Furthermore, the audit claims the public relations efforts taken on by the Dennis Corporation were duplicative of public relations work that was contractually outlined to be completed by the PDT.
The report goes on to allege Richland County used $1,219,830 in penny tax revenue to fund the Small and Local Business Enterprise, a government agency unrelated to the Penny Tax program.
The county is accused of using revenue to purchase the Mill Creek property and mitigation credits from a mitigation bank. The department states the county’s share of the purchase price, $6,673,654, and the cost of all mitigation credits not applied to penny tax projects must be refunded into the program.
A $7,014,129 local road resurfacing program does not meet the guidelines of eligible spending within the program, according to the department, as it said routine maintenance and repair is not a capital cost.
The largest chunk of money within the alleged $41 million of ineligible spending comes from the PDT Program Management Fees, the audit found. Much of the ineligible spending of $19,855,110 comes from salaries the Department of Revenue said cannot be paid for using the Penny Tax. It also found several duplicative salaries.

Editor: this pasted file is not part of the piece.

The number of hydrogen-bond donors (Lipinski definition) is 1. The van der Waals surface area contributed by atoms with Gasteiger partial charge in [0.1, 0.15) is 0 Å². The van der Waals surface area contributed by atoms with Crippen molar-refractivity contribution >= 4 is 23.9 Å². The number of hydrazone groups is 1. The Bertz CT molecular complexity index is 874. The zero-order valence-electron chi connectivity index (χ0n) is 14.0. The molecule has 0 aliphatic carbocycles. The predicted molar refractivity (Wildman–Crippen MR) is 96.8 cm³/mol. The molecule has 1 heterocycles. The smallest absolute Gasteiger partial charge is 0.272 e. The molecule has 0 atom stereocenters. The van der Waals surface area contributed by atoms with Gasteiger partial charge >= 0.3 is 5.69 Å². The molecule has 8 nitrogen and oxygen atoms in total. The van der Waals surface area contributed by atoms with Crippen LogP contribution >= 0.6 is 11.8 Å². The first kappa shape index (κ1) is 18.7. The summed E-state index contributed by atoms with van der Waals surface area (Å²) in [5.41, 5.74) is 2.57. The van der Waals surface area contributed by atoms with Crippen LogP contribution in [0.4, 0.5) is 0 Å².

Lastly, the audit accuses COMET of misspending $1,470,990. In November, COMET Chairman Ron Anderson told WIS his company disagrees with parts of the findings and is disputing those areas of the audit. However, COMET buses will be able to reclassify the money that the report says was misspent and continue running.
“We are fortunate that we have other streams of money, such as bus fare, that is unrestricted income and state and federal dollars that have restrictions and we will be able to reclassify if it’s ruled ineligible to be able to say it came from the federal or state pot,” Anderson said.
The report concludes the total amount of money misspent in each category “must be reimbursed from the county’s general fund.”
Richland County Administrator Leonardo Brown read this prepared statement on Friday during a brief press conference: